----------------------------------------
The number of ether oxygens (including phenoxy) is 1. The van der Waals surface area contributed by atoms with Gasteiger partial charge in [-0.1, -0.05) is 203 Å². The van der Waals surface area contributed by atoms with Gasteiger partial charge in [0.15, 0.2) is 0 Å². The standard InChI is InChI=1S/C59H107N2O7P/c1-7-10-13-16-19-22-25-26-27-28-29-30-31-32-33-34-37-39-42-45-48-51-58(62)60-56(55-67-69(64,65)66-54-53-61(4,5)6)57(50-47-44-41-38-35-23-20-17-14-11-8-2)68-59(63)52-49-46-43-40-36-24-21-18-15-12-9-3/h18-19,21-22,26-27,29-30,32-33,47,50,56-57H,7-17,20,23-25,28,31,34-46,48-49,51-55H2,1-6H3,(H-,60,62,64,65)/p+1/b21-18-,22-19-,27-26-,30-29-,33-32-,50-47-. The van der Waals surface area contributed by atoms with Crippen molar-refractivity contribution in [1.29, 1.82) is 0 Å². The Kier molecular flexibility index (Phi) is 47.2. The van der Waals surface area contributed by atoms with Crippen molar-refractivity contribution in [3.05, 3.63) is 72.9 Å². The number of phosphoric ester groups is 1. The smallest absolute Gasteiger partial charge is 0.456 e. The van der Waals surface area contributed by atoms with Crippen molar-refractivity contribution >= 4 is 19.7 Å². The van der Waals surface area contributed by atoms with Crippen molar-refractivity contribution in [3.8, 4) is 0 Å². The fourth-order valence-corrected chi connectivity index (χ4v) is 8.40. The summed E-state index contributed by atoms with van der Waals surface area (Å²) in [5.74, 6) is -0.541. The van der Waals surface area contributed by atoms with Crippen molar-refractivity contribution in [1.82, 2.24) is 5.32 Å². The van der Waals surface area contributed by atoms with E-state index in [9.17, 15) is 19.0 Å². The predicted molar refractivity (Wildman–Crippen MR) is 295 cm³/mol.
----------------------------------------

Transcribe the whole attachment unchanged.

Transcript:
The number of ether oxygens (including phenoxy) is 1. The van der Waals surface area contributed by atoms with Gasteiger partial charge in [-0.1, -0.05) is 203 Å². The van der Waals surface area contributed by atoms with Gasteiger partial charge in [0.15, 0.2) is 0 Å². The standard InChI is InChI=1S/C59H107N2O7P/c1-7-10-13-16-19-22-25-26-27-28-29-30-31-32-33-34-37-39-42-45-48-51-58(62)60-56(55-67-69(64,65)66-54-53-61(4,5)6)57(50-47-44-41-38-35-23-20-17-14-11-8-2)68-59(63)52-49-46-43-40-36-24-21-18-15-12-9-3/h18-19,21-22,26-27,29-30,32-33,47,50,56-57H,7-17,20,23-25,28,31,34-46,48-49,51-55H2,1-6H3,(H-,60,62,64,65)/p+1/b21-18-,22-19-,27-26-,30-29-,33-32-,50-47-. The van der Waals surface area contributed by atoms with Crippen molar-refractivity contribution in [1.29, 1.82) is 0 Å². The Kier molecular flexibility index (Phi) is 47.2. The van der Waals surface area contributed by atoms with Crippen molar-refractivity contribution in [3.05, 3.63) is 72.9 Å². The number of phosphoric ester groups is 1. The smallest absolute Gasteiger partial charge is 0.456 e. The van der Waals surface area contributed by atoms with Crippen molar-refractivity contribution >= 4 is 19.7 Å². The van der Waals surface area contributed by atoms with Crippen molar-refractivity contribution in [3.8, 4) is 0 Å². The fourth-order valence-corrected chi connectivity index (χ4v) is 8.40. The summed E-state index contributed by atoms with van der Waals surface area (Å²) in [5.74, 6) is -0.541. The van der Waals surface area contributed by atoms with Crippen molar-refractivity contribution in [1.82, 2.24) is 5.32 Å². The van der Waals surface area contributed by atoms with E-state index in [9.17, 15) is 19.0 Å². The predicted molar refractivity (Wildman–Crippen MR) is 295 cm³/mol.